Teens, IM and Mark Foley
Now that the election is long past and the Mark Foley scandal is perhaps a slightly less inflammatory subject, we can address some of the inquiries that we’ve gotten about young people and instant messaging. For those who don’t know the details, former Rep. Mark Foley used instant messaging to engage teenaged male congressional pages in sexually explicit dialogue.
Instant messaging is perhaps the perfect way to contact teens – nearly three-quarters of online teens use the application, and for many teens it is the locus of their communication with friends. Rep. Foley approached teens on their turf, using a medium with which they were extremely comfortable. In fact, it may have been the savvy of the teens he spoke with that contributed to his undoing, as many of the teens knew, which perhaps Rep. Foley did not, that instant messaging conversations can be easily saved (and on many programs are now automatically retained). Some of the young men with whom he conversed saved the conversations, and eventually shared them with the media and law enforcement.
In light of the Foley revelations, many parents are concerned about how to keep their teens safe while using instant messaging. IM users can block people with whom they do not wish to speak, or set their programs to only respond to messages from those on a pre-approved buddy list. Parents can install and use monitoring software (a privacy-invasive tool) to capture IM conversations. However, this is good time to point out that Mark Foley was a known and trusted individual to these teens and their families. He had had legitimate prior contact with the teens, and thus would have not been blocked, at least initially, from contacting the young men. Indeed, for all of our real concerns about strangers contacting our children and harming them, the sad truth is that vast majority of sexual abuse cases are perpetrated by someone known to the victim – a family member, friend, teacher, coach, clergy, or neighbor.(1) Or in this case, a member of Congress.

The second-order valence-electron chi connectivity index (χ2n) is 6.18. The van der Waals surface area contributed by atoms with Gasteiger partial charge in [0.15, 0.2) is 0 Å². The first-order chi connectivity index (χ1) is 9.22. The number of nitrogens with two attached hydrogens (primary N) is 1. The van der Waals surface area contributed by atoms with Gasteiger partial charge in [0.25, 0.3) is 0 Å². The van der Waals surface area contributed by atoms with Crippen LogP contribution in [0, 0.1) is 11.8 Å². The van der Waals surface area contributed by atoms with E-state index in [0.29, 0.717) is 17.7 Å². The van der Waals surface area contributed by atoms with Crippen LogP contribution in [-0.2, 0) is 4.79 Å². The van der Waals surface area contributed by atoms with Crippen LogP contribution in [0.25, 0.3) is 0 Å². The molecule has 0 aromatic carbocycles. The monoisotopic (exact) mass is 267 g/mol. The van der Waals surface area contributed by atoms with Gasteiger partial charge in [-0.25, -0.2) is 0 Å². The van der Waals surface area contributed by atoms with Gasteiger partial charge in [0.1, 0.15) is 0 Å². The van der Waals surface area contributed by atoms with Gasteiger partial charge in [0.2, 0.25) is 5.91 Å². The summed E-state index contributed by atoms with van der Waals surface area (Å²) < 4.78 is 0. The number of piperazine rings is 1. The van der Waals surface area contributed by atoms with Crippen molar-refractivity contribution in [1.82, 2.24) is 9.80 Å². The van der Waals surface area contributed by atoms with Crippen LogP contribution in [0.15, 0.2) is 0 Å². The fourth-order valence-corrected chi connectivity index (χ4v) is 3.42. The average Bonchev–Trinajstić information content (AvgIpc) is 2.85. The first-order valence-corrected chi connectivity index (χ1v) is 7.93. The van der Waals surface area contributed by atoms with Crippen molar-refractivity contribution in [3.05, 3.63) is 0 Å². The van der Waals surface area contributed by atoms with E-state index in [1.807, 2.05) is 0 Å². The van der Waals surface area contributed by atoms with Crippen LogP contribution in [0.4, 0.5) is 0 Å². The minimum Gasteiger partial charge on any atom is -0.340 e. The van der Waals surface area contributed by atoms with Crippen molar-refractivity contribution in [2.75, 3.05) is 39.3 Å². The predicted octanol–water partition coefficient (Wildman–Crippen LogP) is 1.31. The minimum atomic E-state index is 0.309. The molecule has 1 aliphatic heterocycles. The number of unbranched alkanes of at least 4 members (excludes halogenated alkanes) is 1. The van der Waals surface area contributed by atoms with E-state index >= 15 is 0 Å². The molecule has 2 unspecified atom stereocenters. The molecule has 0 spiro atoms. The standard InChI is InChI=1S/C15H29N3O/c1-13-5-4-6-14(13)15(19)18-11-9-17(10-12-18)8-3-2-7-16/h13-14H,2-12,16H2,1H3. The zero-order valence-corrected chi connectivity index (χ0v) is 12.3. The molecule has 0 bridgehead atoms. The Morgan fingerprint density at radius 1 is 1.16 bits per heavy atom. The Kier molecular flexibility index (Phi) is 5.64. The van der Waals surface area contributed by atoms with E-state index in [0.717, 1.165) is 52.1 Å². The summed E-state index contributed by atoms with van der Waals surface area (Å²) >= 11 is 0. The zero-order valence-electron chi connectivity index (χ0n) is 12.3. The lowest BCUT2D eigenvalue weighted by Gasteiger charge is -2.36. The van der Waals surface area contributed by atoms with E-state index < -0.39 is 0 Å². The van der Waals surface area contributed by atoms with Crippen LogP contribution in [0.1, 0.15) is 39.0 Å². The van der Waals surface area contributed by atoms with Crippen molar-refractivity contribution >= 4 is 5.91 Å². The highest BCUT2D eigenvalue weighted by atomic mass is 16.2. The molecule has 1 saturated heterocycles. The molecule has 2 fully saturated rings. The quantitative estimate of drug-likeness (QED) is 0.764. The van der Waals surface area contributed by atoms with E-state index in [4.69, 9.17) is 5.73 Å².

(1) Douglas, Emily & Finkelhor, David (2006) Childhood Sexual Abuse Fact Sheet, Crimes Against Children Research Center, University of New Hampshire. http://www.unh.edu/ccrc/factsheet/pdf/CSA-FS20.pdf pg 7. Retrieved 11/9/06.